8This criticism is not only to be found among some counter-revolutionary or reactionary authors. For instance, during the first Republic Germaine de Staël wrote a moderate criticism of the philosophers of the Enlightenment, praising their combativeness but deploring their irreligion. However, in that time she nevertheless established (this is around 1796–1800) a continuity between certain eighteenth-century doctrines and the one she believed would be appropriate for the Republic in France.17 But things changed with Napoleon Bonaparte’s founding of the Empire: Staël attributed the submission of the French to despotism, to a selfish, utilitarian state of mind, the roots of which she found in the eighteenth century. Under the term ‘materialism’, she combined ontological theses on the nature of substance, epistemological empiricism, and a moral approach based on self-interest and the satisfaction of needs. According to Staël, this materialism had its roots in English philosophy, particularly John Locke, but it had only showed its full destructive effects in the institutional and intellectual context specific to France.18 She wrote her book On Germany partly because she saw in German ‘idealism’ a spiritual remedy to this Anglo-French ‘materialism’. Idealism could provide the courage needed to sacrifice oneself to justice, while materialism encouraged careerism, petty calculations of interest, and submission to force.19 The current, non-philosophical use of the terms ‘materialism’, ‘materialist’, and ‘materialistic’ is certainly still affected by this association, according to which theoretical ‘materialism’ is linked to a ‘materialistic’ attitude. [p. 300]Beginning of page 300

The Dangers of Materialism and the Place Given to It in the Histories of Philosophy in the First Half of the Nineteenth Century

The Marginalization of Materialism by Victor Cousin

9The reading of eighteenth-century materialism which Staël constructed along with other theorists spread widely in the nineteenth century and still influences our vision of how eighteenth-century materialism inspired the French Revolution, with its various achievements and limitations. The writing of the history of philosophy, in particular, played a crucial role in this marginalization.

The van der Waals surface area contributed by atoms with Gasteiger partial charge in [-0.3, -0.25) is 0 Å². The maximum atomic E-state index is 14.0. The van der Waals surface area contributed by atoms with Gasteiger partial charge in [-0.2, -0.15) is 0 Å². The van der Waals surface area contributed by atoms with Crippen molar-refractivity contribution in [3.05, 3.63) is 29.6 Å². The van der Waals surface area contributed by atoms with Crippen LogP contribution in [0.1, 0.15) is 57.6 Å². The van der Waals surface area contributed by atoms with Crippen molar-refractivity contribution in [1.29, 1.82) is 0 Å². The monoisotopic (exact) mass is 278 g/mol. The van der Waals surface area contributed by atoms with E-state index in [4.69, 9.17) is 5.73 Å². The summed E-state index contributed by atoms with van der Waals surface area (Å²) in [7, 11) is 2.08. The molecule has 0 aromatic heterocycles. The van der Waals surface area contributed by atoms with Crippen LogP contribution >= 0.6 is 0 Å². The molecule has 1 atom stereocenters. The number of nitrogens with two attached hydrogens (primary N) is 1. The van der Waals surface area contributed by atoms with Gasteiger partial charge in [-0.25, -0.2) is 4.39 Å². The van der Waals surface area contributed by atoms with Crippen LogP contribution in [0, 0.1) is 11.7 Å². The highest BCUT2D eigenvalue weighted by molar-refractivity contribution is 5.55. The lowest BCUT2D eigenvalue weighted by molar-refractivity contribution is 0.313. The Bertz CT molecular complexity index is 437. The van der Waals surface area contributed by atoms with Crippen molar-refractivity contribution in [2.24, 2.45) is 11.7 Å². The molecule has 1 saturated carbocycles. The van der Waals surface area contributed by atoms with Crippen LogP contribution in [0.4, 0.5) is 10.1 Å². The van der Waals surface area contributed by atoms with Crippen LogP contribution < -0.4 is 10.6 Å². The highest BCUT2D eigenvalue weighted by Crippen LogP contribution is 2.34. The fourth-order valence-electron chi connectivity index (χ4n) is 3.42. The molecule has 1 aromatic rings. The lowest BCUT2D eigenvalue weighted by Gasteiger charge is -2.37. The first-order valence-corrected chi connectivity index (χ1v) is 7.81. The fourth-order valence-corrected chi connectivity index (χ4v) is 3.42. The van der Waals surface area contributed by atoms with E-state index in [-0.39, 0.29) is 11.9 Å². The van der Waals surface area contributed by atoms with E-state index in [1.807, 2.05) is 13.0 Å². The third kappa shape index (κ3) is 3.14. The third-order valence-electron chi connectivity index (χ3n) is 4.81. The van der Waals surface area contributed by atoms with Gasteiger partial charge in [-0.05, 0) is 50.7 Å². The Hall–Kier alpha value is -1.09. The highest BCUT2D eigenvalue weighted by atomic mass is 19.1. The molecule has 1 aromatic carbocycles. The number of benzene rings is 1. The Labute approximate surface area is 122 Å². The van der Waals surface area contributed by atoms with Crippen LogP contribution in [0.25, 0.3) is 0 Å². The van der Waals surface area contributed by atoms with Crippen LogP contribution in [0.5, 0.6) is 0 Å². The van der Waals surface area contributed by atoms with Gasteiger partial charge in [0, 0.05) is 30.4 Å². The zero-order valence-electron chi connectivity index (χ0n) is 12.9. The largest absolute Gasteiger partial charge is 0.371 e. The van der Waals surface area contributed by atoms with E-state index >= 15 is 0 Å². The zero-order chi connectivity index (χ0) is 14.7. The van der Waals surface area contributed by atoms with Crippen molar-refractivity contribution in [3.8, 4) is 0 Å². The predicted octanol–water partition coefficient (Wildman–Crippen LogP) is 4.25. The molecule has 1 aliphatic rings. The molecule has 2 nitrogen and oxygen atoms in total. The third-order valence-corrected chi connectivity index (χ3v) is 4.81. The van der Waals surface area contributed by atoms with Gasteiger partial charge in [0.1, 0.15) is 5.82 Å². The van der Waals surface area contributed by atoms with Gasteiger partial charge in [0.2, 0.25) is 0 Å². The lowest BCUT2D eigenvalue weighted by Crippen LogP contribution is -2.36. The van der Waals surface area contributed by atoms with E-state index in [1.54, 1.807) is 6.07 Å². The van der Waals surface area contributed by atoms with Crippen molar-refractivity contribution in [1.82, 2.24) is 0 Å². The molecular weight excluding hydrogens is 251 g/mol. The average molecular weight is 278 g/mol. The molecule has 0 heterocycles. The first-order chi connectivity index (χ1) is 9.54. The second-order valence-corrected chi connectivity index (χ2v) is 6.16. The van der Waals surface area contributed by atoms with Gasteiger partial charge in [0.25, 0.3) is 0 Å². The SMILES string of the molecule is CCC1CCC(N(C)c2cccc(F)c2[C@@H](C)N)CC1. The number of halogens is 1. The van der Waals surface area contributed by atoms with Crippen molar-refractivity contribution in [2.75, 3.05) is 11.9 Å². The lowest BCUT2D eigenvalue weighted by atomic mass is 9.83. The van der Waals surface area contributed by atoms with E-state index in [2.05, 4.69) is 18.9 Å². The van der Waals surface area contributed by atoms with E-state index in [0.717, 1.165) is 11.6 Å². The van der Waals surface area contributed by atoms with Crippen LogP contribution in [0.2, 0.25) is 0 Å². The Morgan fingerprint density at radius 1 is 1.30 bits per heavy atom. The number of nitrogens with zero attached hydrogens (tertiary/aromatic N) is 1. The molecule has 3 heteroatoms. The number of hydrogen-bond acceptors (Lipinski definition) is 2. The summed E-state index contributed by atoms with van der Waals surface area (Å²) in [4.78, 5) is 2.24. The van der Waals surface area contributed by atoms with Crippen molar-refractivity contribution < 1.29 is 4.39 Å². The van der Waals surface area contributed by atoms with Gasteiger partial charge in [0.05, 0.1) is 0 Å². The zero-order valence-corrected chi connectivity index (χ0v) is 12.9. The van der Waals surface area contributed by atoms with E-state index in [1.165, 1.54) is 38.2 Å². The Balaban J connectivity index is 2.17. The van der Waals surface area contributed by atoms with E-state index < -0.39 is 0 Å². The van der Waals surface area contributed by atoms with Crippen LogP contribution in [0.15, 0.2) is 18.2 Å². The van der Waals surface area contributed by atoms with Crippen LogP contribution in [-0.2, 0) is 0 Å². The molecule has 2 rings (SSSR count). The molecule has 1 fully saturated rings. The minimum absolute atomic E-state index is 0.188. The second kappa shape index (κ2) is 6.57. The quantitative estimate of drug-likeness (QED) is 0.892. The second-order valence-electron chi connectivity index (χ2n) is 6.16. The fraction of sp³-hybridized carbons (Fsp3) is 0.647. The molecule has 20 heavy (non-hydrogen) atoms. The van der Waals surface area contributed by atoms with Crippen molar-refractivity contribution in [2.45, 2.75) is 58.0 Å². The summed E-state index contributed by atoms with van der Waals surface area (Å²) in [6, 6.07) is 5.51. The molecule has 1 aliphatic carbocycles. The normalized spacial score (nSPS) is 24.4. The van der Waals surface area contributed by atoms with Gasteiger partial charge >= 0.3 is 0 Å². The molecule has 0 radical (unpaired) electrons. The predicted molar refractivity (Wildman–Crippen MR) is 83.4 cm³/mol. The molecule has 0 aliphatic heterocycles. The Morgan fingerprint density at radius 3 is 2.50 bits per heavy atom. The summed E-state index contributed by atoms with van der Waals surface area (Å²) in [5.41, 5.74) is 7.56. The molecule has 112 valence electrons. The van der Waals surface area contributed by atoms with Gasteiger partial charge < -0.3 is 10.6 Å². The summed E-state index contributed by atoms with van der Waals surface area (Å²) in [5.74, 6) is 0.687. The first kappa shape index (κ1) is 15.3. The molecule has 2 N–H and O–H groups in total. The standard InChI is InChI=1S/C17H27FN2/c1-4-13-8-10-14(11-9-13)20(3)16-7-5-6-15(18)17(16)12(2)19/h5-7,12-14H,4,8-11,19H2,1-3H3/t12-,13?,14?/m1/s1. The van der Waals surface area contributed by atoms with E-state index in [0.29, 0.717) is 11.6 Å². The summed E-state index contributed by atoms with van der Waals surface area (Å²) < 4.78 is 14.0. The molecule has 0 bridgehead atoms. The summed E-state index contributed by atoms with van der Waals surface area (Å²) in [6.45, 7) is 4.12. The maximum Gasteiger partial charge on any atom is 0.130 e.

10For example, such a reading was conveyed by Victor Cousin in the French university culture in the nineteenth century. Cousin (1792–1867), who had a great influence on the teaching of philosophy in France in the first half of the nineteenth century, gave a major role to the history of philosophy. After Joseph Marie Degérando, who was the author of the first modern history of philosophy in French in 1804, he encouraged a reading of the history of philosophy which aimed to refute materialism and, in general, any philosophy which would claim to have revolutionary consequences.20 As Pierre F. Daled noted, Cousin undermined the importance of materialist authors, practically silenced the names of d’Holbach and La Mettrie, or made Claude-Adrien Helvétius a disciple and successor of Étienne Bonnot de Condillac, which is historically and philosophically untrue.21 Cousin made ‘materialism’ a subcategory of ‘sensualism’, that is, a doctrine according to which all ideas come to us from the senses. He believed that this doctrine dominated the eighteenth century, first in England and then [p. 301]Beginning of page 301in France through Locke’s reception in that country.22 However, to make materialism a subcategory of sensualism is to think of it through an epistemological criterion rather than a practical one. Ultimately, Cousin presented sensualism as a timeless trend of the human mind and one of the four doctrines (beside ‘dogmatism’ divided between ‘idealism’ and ‘realism’, ‘scepticism’ and ‘mysticism’) that regularly appeared in the history of philosophy.23 Cousin’s goal, which we can date to around 1829, was then to present his own doctrine as a ‘middle ground’, both philosophically and politically, between Republicans and Catholics, and between the French philosophy of the eighteenth century and German metaphysics. His strategy consisted in placing his philosophy on the seemingly depoliticized ground of the history of philosophy, something which would in fact lay the foundations for a new spiritual harmony that would destroy the danger represented by materialism (and, on the other side, by ultra-conservative Catholics). Finally, we can see that this discrediting of the eighteenth-century ‘materialists’ lives on in today’s academic institutions, in a way, without any explicit awareness of its political origins, which in the French case emerged, as we have seen, in the post-revolutionary context.24